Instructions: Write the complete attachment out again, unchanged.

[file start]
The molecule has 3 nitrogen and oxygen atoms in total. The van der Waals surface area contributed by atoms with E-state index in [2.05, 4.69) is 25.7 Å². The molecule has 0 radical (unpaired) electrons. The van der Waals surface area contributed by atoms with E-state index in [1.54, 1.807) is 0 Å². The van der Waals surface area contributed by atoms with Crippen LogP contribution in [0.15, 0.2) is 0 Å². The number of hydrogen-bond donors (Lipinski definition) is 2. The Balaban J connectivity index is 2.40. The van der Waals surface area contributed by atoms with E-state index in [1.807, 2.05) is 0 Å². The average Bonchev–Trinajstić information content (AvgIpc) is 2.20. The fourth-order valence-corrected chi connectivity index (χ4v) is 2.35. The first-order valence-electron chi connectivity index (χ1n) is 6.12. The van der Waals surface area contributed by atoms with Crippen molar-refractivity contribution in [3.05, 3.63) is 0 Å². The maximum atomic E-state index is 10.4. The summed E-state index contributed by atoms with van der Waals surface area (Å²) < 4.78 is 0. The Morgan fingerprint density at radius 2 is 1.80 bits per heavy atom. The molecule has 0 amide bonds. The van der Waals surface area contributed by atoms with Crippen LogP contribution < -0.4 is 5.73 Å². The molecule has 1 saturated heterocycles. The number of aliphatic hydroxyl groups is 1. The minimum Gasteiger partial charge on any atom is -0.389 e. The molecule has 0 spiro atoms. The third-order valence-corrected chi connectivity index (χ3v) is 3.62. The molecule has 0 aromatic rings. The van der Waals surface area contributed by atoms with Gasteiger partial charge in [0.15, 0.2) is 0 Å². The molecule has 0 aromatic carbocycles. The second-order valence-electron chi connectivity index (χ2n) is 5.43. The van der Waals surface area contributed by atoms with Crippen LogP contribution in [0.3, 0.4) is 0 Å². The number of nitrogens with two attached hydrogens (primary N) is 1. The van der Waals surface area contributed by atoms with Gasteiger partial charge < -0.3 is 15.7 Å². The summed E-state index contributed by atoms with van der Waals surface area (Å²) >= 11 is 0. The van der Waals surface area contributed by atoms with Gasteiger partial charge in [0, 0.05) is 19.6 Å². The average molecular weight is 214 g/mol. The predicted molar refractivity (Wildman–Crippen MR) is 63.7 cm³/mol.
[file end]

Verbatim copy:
The molecule has 3 nitrogen and oxygen atoms in total. The van der Waals surface area contributed by atoms with E-state index in [2.05, 4.69) is 25.7 Å². The molecule has 0 radical (unpaired) electrons. The van der Waals surface area contributed by atoms with E-state index in [1.54, 1.807) is 0 Å². The van der Waals surface area contributed by atoms with Crippen LogP contribution in [0.15, 0.2) is 0 Å². The number of hydrogen-bond donors (Lipinski definition) is 2. The Balaban J connectivity index is 2.40. The van der Waals surface area contributed by atoms with E-state index in [1.807, 2.05) is 0 Å². The average Bonchev–Trinajstić information content (AvgIpc) is 2.20. The fourth-order valence-corrected chi connectivity index (χ4v) is 2.35. The first-order valence-electron chi connectivity index (χ1n) is 6.12. The van der Waals surface area contributed by atoms with Crippen molar-refractivity contribution in [3.05, 3.63) is 0 Å². The maximum atomic E-state index is 10.4. The summed E-state index contributed by atoms with van der Waals surface area (Å²) < 4.78 is 0. The Morgan fingerprint density at radius 2 is 1.80 bits per heavy atom. The molecule has 0 amide bonds. The van der Waals surface area contributed by atoms with Crippen LogP contribution < -0.4 is 5.73 Å². The molecule has 1 saturated heterocycles. The number of aliphatic hydroxyl groups is 1. The minimum Gasteiger partial charge on any atom is -0.389 e. The molecule has 0 spiro atoms. The third-order valence-corrected chi connectivity index (χ3v) is 3.62. The molecule has 0 aromatic rings. The van der Waals surface area contributed by atoms with Gasteiger partial charge in [0.15, 0.2) is 0 Å². The molecule has 0 aromatic carbocycles. The second-order valence-electron chi connectivity index (χ2n) is 5.43. The van der Waals surface area contributed by atoms with Crippen LogP contribution in [0.3, 0.4) is 0 Å². The number of nitrogens with two attached hydrogens (primary N) is 1. The van der Waals surface area contributed by atoms with Gasteiger partial charge < -0.3 is 15.7 Å². The summed E-state index contributed by atoms with van der Waals surface area (Å²) >= 11 is 0. The van der Waals surface area contributed by atoms with Gasteiger partial charge in [0, 0.05) is 19.6 Å². The average molecular weight is 214 g/mol. The predicted molar refractivity (Wildman–Crippen MR) is 63.7 cm³/mol.